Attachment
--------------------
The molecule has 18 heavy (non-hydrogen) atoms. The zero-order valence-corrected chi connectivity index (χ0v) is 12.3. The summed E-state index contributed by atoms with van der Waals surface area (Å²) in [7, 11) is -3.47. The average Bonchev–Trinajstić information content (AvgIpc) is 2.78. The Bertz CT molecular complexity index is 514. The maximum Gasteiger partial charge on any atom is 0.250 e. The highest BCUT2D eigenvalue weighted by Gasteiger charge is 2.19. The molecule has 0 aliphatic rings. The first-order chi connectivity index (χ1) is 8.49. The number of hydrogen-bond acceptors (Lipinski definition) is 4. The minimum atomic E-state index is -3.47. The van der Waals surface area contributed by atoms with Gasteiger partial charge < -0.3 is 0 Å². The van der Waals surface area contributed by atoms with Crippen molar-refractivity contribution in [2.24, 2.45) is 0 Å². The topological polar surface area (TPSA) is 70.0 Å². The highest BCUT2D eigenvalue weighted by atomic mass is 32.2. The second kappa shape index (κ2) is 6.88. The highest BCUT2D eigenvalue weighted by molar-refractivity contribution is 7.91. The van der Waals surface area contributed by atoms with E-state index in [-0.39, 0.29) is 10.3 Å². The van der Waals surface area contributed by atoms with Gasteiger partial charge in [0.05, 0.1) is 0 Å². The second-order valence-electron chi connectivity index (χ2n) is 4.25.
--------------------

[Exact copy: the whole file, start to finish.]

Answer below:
The molecule has 18 heavy (non-hydrogen) atoms. The zero-order valence-corrected chi connectivity index (χ0v) is 12.3. The summed E-state index contributed by atoms with van der Waals surface area (Å²) in [7, 11) is -3.47. The average Bonchev–Trinajstić information content (AvgIpc) is 2.78. The Bertz CT molecular complexity index is 514. The maximum Gasteiger partial charge on any atom is 0.250 e. The highest BCUT2D eigenvalue weighted by Gasteiger charge is 2.19. The molecule has 0 aliphatic rings. The first-order chi connectivity index (χ1) is 8.49. The number of hydrogen-bond acceptors (Lipinski definition) is 4. The minimum atomic E-state index is -3.47. The van der Waals surface area contributed by atoms with Gasteiger partial charge < -0.3 is 0 Å². The van der Waals surface area contributed by atoms with Crippen molar-refractivity contribution in [2.24, 2.45) is 0 Å². The topological polar surface area (TPSA) is 70.0 Å². The highest BCUT2D eigenvalue weighted by atomic mass is 32.2. The second kappa shape index (κ2) is 6.88. The highest BCUT2D eigenvalue weighted by molar-refractivity contribution is 7.91. The van der Waals surface area contributed by atoms with E-state index in [-0.39, 0.29) is 10.3 Å². The van der Waals surface area contributed by atoms with Gasteiger partial charge in [0.05, 0.1) is 0 Å². The second-order valence-electron chi connectivity index (χ2n) is 4.25.